Keypad Programming the BaoFeng UV-5R
The BaoFeng radios are great and are available at a great price. They offer amazing frequency coverage: 2 meter, 70 cm, FRS, GMRS, MURS, Public service Frequencies, NOAA weather frequencies, Marine VHF.
Every prepper should have a hand held radio, and the BaoFeng is a good choice for those looking to get into HAM radio without the traditional large cash investment.
Let’s setup our BaoFeng so we can talk via a repeater and get some good distance out of our radios.
Programming the BaoFeng UV-5R
Feel free to look up your local Repeaters in the ARRL Repeater Directory and program the channels, and offsets for repeaters local to you.
The example below is for my radio club’s repeater (http://k3smd.org/) in Southern, MD.
443.700 MHz (70cm)
5 MHz negative offset
Saved to channel 11
CTCSS/PL tone 179.9
Anything in brackets “[ ]” indicates a button of that name. You can also press [MENU] and use the up/down arrows to get to menus (they are numbered) instead of [MENU] and the number of the menu (example [MENU] 7 [MENU] )
|1.) Set your BaoFeng to VFO Mode (aka Frequency Mode) by pressing the VFO/MR button. When you press it you should hear a voice say “frequency mode” or “channel mode”. Obviously we’re wanting to hear “frequency mode” to indicate the proper mode.|
|2.) Set your Display to A (top number of the 2 shown) with the Blue A/B button. The tiny triangle will be pointing upward and will be beside the upper set of numbers.|
| 3.) Disable TDR (Toggles between the A and B channels).
| 4.) Clear existing Data from the channel you want to program.
|5.) Set the Repeater Offset.
|6.) Enter the Transmit Frequency Shift.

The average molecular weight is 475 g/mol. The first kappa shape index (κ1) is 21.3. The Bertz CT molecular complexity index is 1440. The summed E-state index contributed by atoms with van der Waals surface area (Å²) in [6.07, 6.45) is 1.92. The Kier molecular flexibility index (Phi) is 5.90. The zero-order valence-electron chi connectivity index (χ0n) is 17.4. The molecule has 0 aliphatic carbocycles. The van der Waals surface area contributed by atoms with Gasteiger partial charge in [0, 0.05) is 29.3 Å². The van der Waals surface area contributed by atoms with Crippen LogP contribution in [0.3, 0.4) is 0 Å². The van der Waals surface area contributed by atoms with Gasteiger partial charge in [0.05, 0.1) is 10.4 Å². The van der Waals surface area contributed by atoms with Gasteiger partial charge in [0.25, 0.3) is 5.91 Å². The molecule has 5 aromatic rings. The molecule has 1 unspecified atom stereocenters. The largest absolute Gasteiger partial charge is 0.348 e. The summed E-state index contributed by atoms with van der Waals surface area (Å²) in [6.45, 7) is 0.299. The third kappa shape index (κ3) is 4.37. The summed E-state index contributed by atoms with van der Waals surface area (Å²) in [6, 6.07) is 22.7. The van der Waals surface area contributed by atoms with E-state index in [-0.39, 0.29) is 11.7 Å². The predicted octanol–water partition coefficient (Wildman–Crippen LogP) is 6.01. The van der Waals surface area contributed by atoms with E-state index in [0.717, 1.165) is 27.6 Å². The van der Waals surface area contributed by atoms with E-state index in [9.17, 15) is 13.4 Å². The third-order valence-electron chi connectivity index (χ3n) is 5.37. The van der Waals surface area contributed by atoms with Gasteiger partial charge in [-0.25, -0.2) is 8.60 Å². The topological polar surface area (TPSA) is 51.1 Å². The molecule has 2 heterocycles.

|7.) Set the correct CTCSS or DCS codes (aka PL see HAM Radio 101 – Intro to Repeaters )
| 8.) Enter the repeater output frequency, 443 . 7 0 0
| 9.) Store the RX (receive) frequency settings to a memory channel (valid channel range = 000 to 127) We cleared channel 11 for this example.
|10.) Press the [SCAN ] button. This activates the “Reverse Mode” and displays the TX (transmit) frequency. Note that it’s 5 MHz higher than the 443.700 RX freq|
| 11.) Store the TX (transmit) frequency settings to the same memory channel as before (channel 11 for this example).
|12.) Press the [SCAN ] button to exit the “Reverse Mode”|
|13.) Press [EXIT]|
|Set your BaoFeng to “Channel Mode” by pressing the VFO/MR button. When you press it you should hear a voice say “frequency mode” or “channel mode”. Obviously we’re wanting to hear “Channel mode” this time. You can now use the arrow key (Up/Down) to scroll through your channels. Scroll over to Channel 11 (or whichever one you used) and check it out.You can also use the Blue A/B Button to select a different channel for both top and bottom.|
It’s handy to know how to program this via the keypad, but it’s way easier to use software. I don’t use the software that came with my BaoFeng, I use CHIRP. You can set all the settings and save them to your BaoFeng via the USB Programming Cable (this was a really good investment for me). I also did NOT use the drivers on the CD, but went to http://www.miklor.com/COM/UV_Drivers.php and used the process/drivers they have listed.
CHIRP also come with “Stock Config” settings. I typically program my local repeaters to the low channels (1,2,3, etc) then add the FRS, GMRS, MURS, Marine Band and NOAA stuff after them. This way I have options. I can talk to HAMs via a repeater, or talk to people using FRS/GMRS walkies talkies.
If you want to do more than simplex communications over short distances, then you’ll need to use a repeater. I hope this post helped you with Keypad Programming the BaoFeng UV-5R.